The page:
Such multiple ontologies are inevitable, given the long and lived history of pluralism in Karnataka. Kannadaness and Kannada identity are in no way opposed to one’s identity as a first language speaker of Tulu, Beary or a Havyaka dialect. Nor do they try to homogenise the immense diversities of dialects, food styles, lifestyles and local cultures, which constitute Kannada and Karnataka. Such a liberal, pluralist construction of Kannada identity was necessitated by the fact that the greatest of Kannada writers in the Navodaya period themselves lived multilingual lives. For example Bendre’s mother tongue was Marathi, Masti and D.V.G spoke Tamil and Aluru Venkatarao had close links with Marathi and Maharashtra. The other important fact is that Karnataka has been and continues to be a loosely knit federation of many local cultures. Its present status as a modern linguistic state within the federation called India does not affect this primary nature. In retrospect, the successful creation of Karnataka was a massive exercise in ‘welding together many parts’.

It would be naive to argue that the process was seamless and unproblematic like a fairy tale. No. Alongside the idealistic notions of a unified Karnataka, there were also cold political calculations about the future power structure after unification. The historian S. Chandrashekar has analysed how the two dominant castes in Karnataka took opposite views on the unification. There were also vociferous demands that the progressive model state namely Mysore principality should not merge with Karnataka because the other poor backward provinces would be its constituents. However, despite these fault lines, Kannadaness and Kannada identity found increasing acceptance. The creative energy of the Navodaya created a vibrant atmosphere for celebrating Kannada identity. Discovering one’s Kannada identity was also to lay claim to the rich cultural, religious and artistic traditions of Karnataka. Characteristically, Alur Venkatarao’s journey to discover Kannadaness began at Hampi, the seat of the Kannada empire. Kannada literature of the period is strewn with nostalgic returns to the historical past (largely imagined) and also tragic sense of its loss. This is reflected in the historical romances of Galaganatha, which also subscribe to the communalized historiography in which the Muslim kings and marauders are the destroyers of Kannada culture of the past.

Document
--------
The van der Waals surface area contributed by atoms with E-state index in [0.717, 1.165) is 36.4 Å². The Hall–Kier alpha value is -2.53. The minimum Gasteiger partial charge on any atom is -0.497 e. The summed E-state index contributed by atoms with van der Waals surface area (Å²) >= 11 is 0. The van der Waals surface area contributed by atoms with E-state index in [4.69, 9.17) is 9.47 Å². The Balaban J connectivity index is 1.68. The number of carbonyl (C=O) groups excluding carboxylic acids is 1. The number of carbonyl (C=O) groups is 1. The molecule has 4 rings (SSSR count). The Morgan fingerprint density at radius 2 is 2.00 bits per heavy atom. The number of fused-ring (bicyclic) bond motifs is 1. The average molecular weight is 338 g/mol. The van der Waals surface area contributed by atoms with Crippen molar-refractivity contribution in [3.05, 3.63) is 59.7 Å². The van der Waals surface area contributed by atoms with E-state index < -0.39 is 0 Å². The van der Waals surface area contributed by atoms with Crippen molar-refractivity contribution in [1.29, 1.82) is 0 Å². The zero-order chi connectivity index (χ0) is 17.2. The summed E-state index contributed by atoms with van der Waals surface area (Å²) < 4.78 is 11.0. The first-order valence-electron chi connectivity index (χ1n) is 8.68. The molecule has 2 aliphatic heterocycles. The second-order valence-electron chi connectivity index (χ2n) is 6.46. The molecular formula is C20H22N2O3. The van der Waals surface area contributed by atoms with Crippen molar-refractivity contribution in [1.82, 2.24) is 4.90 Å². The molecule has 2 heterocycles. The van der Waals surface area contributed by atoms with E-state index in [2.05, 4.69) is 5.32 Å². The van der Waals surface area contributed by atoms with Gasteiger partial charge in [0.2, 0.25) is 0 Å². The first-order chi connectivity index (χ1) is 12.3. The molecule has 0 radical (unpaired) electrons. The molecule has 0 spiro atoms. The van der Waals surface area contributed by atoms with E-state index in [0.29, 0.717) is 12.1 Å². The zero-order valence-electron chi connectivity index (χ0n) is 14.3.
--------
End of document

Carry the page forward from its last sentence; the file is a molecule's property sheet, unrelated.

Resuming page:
B.M. Shri. the doyen of Navodaya, and a self-styled modern individual, seeking to re-energise Kannada by drawing on English literature also shows his affiliation to such communalized historiography. He also did not see any contradiction in his advocacy of Karnataka under the patronage of British rule and loyalty to the Mysore king. B.M. Shri also inaugurated Kannada modernity by advocating a modern Kannada “accessible (even) to Shudras and women”, drawing its sustenance no longer from Sanskrit but from English.

As K. Raghavendra Rao argues, B.M. Shri can be seen as a member of the native elite educated class which was supporting a liberal democratic civil society, in which Kannada was not just a heritage of the past. It viewed Kannada identity as a contemporary phenomenon, D.V.G. also supported such a modern identity, though he himself drew on both the past traditions and western liberalism, paradoxically, DVG supported the demand for two states Mysore and Karnataka.

Beyond the limits of literary